I like trying new recipes and I’ve got lots of options this time of year. Thanksgiving’s just around the corner and cooking blogs are filling up with delicious-sounding fall recipes. Pan-Roasted Green Beans. Thai-spiced Pumpkin Soup. Butternut Squash Risotto.
I may try out some new dishes on my own, but I won’t make any of them for my parents’ Thanksgiving dinner this year.
I’m not being stingy. I’ve contributed food to the meal in the past.
When I was in high school and college, I always made the crescent rolls. My parents usually eat healthy multi-grain bread, but on Thanksgiving they serve these rolls with dinner. I often volunteered to make them because they were nearly impossible to screw up. All you have to do is make sure they don’t burn on the bottom. I have crescent roll baking down to a science. No matter what the Pillsbury Dough Boy tells you, put them in the oven for eight minutes. That’s it. Any longer and the flaky, buttery goodness you’ve been looking forward to all year is charred and ruined. At my parents’ Thanksgiving, I am the crescent roll queen.
Once I got my own place and started cooking for myself on a regular basis, I decided I could contribute something to the meal a little more complicated than bread dough in a can.
Last year, I brought a roasted root vegetable medley that included butternut squash and rutabagas. Turns out, my mom isn’t a big fan of rutabagas.
The year before that I made a garlicky potato dish that had a little too much garlic. And another year I brought stuffed zucchini, which my mom deemed too filling for Thanksgiving dinner. She sent most of the leftovers home with me.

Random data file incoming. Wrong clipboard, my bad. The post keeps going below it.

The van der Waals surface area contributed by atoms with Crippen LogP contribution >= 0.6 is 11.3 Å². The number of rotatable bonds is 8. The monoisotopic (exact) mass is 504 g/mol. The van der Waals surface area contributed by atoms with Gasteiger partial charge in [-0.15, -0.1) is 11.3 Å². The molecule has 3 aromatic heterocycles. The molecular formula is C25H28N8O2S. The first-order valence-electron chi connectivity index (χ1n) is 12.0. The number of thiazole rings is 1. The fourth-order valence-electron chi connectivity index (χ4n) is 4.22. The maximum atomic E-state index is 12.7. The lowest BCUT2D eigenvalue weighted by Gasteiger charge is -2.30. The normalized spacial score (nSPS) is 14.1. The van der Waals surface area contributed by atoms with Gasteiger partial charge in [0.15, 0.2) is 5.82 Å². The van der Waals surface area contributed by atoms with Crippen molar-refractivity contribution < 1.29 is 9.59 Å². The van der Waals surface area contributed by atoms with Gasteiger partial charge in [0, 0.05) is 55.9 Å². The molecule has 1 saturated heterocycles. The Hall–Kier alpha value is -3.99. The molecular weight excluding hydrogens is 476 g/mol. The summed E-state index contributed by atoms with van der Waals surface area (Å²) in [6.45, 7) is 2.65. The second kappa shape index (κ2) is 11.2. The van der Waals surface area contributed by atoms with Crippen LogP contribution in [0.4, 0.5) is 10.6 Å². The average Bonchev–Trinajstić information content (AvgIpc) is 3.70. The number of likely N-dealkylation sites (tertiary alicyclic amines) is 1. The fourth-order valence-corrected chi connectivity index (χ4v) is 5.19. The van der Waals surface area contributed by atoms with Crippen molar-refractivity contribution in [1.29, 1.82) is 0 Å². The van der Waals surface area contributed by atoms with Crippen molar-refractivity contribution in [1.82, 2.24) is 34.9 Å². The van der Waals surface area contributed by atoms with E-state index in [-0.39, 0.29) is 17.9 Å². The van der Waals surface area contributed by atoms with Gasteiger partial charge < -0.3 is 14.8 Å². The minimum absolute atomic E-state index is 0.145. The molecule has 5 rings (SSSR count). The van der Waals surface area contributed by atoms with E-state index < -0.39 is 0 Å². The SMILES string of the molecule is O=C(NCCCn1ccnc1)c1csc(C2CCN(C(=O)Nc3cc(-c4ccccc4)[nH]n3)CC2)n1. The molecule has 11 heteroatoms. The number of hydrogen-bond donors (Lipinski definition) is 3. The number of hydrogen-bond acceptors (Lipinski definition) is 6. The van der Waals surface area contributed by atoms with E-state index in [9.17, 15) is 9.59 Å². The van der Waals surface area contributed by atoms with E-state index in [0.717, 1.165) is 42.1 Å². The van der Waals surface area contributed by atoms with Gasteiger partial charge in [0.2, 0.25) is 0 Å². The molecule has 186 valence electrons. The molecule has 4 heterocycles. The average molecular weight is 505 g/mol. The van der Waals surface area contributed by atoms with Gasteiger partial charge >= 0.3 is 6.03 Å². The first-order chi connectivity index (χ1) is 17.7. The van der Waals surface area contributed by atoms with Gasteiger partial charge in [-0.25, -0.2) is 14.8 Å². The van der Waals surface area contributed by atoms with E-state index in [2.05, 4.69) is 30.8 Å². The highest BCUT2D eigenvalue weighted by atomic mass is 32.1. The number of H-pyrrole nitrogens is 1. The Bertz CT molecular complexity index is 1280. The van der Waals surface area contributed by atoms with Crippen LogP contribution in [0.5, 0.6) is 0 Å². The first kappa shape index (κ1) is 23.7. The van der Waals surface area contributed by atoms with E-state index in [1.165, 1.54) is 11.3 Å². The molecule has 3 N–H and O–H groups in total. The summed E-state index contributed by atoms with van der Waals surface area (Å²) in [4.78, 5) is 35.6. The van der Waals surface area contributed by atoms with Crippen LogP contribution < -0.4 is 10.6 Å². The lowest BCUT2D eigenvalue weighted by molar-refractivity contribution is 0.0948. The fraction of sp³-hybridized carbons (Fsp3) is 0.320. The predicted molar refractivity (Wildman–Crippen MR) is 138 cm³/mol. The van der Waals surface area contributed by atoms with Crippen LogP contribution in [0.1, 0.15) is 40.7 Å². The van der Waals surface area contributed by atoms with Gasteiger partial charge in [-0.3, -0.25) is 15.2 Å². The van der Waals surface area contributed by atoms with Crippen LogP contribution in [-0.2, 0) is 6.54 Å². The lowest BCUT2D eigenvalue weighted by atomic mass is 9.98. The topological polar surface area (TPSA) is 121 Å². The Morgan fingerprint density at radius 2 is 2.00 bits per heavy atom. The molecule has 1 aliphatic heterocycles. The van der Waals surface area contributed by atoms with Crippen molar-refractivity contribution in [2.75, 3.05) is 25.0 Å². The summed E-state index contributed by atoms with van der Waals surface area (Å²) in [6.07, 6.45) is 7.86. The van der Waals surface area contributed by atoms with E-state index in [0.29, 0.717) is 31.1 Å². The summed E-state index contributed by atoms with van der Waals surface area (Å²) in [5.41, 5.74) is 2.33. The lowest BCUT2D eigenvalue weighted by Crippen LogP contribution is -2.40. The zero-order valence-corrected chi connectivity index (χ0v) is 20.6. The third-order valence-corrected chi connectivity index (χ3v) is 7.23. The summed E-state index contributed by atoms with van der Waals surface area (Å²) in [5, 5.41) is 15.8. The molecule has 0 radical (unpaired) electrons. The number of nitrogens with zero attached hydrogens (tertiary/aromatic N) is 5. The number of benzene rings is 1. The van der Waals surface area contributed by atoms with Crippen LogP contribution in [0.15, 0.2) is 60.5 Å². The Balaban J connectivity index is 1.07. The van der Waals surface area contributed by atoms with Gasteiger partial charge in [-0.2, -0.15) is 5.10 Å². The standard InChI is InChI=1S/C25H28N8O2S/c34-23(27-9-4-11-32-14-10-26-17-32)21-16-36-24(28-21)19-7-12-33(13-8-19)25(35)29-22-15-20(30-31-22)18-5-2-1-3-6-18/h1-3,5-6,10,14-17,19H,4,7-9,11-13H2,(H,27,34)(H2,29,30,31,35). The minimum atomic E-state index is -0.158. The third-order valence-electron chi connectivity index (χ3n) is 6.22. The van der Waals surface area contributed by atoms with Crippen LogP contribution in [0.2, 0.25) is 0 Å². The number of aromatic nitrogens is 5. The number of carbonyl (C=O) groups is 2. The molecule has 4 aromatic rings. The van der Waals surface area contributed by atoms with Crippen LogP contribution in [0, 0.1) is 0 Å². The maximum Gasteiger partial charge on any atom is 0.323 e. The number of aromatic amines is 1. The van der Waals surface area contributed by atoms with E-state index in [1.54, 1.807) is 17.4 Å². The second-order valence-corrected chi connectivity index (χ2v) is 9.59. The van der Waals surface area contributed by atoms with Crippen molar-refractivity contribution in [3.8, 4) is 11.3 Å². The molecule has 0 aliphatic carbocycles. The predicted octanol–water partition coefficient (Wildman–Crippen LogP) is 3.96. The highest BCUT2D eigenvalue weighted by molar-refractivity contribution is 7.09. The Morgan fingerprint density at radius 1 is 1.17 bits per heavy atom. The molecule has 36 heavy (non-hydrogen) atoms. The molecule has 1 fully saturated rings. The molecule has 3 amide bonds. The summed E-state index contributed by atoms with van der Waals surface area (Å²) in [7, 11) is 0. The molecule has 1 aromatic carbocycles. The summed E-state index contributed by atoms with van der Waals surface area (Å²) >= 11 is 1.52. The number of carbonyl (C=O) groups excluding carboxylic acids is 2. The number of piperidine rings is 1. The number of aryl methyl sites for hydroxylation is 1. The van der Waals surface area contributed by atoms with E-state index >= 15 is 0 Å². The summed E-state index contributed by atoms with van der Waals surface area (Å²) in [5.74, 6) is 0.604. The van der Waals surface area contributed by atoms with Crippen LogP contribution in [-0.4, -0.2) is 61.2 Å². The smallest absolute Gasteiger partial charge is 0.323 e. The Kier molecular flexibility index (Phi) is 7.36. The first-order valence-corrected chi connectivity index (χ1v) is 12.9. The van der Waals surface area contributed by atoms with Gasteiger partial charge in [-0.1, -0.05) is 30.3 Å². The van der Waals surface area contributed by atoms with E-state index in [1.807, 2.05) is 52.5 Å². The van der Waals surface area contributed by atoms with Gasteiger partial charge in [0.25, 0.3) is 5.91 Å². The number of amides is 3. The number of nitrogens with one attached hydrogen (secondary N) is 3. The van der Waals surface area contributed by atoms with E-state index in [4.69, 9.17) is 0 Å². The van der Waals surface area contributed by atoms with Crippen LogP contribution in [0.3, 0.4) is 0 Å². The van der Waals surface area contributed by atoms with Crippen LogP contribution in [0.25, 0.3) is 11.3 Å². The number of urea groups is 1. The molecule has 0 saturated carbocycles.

This year, she said I could bring the wine.
I don’t think I’m a horrible cook. I make meals for myself several times a week and most of them turn out fine. I’ve baked cookies, made homemade pizza and cooked spaghetti sauce for my family before with no complaints. Growing up, I often helped my mom out in the kitchen and now I help prepare other dishes on Thanksgiving, chopping celery for stuffing, mixing the cranberry salad and peeling sweet potatoes.
But Thanksgiving, more than any other holiday, is about tradition. There’s no decorating, no shopping, no rush. That comes later. For now, you want family and comforting, familiar food. You want a crescent roll, not seven-grain rosemary focaccia bread.
My mom’s traditional menu -- even for a vegetarian, who doesn’t eat turkey and gravy -- is simply delicious all by itself. Sweet potato souffle. Green beans. Mashed potatoes. Two kinds of pie and sometimes, a pumpkin roll. That’s it. You don’t need any new and exciting additions to the table.
So this year, I will make the crescent rolls and bring the wine. I won’t even complain if I have to take home the leftovers.
--Contact Sara Pauff at 706-320-4469 or firstname.lastname@example.org. For more commentary, read her 20-something blog at www.ledger-enquirer.com/sara.